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Democrats release Russia probe memo defending FBI surveillance

The document is the latest twist in a battle between Republicans and Democrats about the credibility of multiple inquiries into links between the Trump campaign and Russia.

Two weeks after President Donald Trump blocked its full release, the US House Intelligence Committee has published a partially censored version of a classified Democratic memo aiming to counter a Republican narrative that the FBI and Justice Department conspired against the US president as they investigated his ties to Russia.

The document’s release was the latest development in an extraordinary tussle between Republicans and Democrats about the credibility of multiple inquiries into links between the Trump campaign and Russia, and the integrity of the top US law enforcement agencies.

The document attempts to undercut and add context to some of the main points from a declassified Republican memo made public earlier this month. In that memo, Republicans went after the FBI and the Justice Department over the use of information compiled by former British spy Christopher Steele in obtaining a secret warrant to monitor the communications of one-time Trump campaign foreign policy adviser Carter Page.

The Republican memo included the assertion that the FBI obtained a surveillance warrant without disclosing that Mr Steele’s anti-Trump research was paid for by Democrat Hillary Clinton’s campaign and the Democratic National Committee (DNC).

The Democratic memo said the Justice Department disclosed “the assessed political motivation of those who hired him” and that Mr Steele was likely hired by someone “looking for information that could be used to discredit” then-candidate Mr Trump’s campaign.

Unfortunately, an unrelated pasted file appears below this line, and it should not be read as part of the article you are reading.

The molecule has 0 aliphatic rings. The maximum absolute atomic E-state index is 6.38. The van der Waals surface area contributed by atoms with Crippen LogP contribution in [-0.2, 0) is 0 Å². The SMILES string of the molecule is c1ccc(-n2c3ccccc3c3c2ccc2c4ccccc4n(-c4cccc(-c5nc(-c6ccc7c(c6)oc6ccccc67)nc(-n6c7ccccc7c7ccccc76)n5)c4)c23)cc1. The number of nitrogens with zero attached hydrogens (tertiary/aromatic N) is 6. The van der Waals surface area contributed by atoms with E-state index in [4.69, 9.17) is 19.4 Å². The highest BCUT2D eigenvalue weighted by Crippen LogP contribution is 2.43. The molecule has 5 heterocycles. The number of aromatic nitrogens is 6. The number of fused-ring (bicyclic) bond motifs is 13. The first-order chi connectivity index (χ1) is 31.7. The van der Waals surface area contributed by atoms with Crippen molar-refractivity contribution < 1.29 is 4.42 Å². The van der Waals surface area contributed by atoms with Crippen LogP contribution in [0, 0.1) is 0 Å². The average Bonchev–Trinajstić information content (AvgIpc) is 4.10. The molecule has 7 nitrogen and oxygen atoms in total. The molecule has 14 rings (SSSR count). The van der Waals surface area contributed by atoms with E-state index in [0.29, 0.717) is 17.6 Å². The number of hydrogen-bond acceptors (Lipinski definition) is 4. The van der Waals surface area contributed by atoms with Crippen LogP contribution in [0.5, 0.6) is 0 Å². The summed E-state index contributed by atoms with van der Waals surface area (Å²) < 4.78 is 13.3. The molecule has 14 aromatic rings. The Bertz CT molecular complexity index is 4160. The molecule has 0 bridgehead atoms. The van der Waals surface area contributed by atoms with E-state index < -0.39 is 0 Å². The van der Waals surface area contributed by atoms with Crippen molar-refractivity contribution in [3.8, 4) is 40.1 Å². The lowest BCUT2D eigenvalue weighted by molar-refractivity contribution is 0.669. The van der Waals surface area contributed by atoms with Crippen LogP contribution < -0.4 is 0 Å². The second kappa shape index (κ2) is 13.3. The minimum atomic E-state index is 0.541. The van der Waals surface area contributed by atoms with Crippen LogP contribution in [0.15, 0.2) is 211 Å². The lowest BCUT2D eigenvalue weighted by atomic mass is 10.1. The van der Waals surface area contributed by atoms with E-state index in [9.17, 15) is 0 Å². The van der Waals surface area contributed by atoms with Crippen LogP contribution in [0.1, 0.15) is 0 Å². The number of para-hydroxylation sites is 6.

Republicans said that is not enough, because the Clinton campaign and the DNC were not named. Mr Trump seized on this point in a tweet on Saturday evening: “Dem Memo: FBI did not disclose who the clients were – the Clinton Campaign and the DNC. Wow!”

On February 9, the White House had objected to the Democratic memo’s release, citing national security concerns. That sent the Democrats back to negotiations with the FBI, which approved a version with parts of it blacked out. It was then declassified and released.

Mr Trump had no such concerns about the Republican memo, which he declassified in full on February 2 over strong objections from the FBI about the memo’s accuracy.

The Democratic memo asserts that the FBI’s concerns about Mr Page long predate the compilation of memos drafted by Mr Steele, now known as the Trump-Russia “dossier”, and that the government’s application to monitor Mr Page’s communications details suspicious activities he undertook during the 2016 presidential campaign. That includes a July 2016 trip to Moscow in which he gave a university commencement address.

The memo contends that the Justice Department provided “additional information from multiple independent sources that corroborated Steele’s reporting” in the dossier. Most of the details of the corroborated information are blacked out, but they do appear to reference Mr Page’s meeting with Russian officials. The memo said the Justice Department did not include any “salacious allegations” about Mr Trump contained in the Steele dossier in the government’s application to seek a warrant under the Foreign Intelligence Surveillance Act (FISA).

The memo also details Russian attempts to cultivate Mr Page as a spy. It cites a federal indictment of two Russian spies suspected of targeting Mr Page for recruitment and notes that the FBI interviewed him based on those suspicions in March 2016.

The Democrats said the FBI made “made only narrow use of Steele’s sources” in the government’s FISA application for Mr Page.

Republicans say that is still too much.

“Again, the fact the minority cannot outright deny that a DNC/Clinton funded document was used to wiretap an American is extremely concerning,” the Republican National Committee said in a statement.

Mr Trump has said the Republican memo “vindicates” him in the ongoing Russia investigation led by special counsel Robert Mueller. But congressional Democrats and Republicans, including House Speaker Paul Ryan and congressman Trey Gowdy of South Carolina, who helped draft the Republican memo, have said it should not be used to undermine the special counsel.

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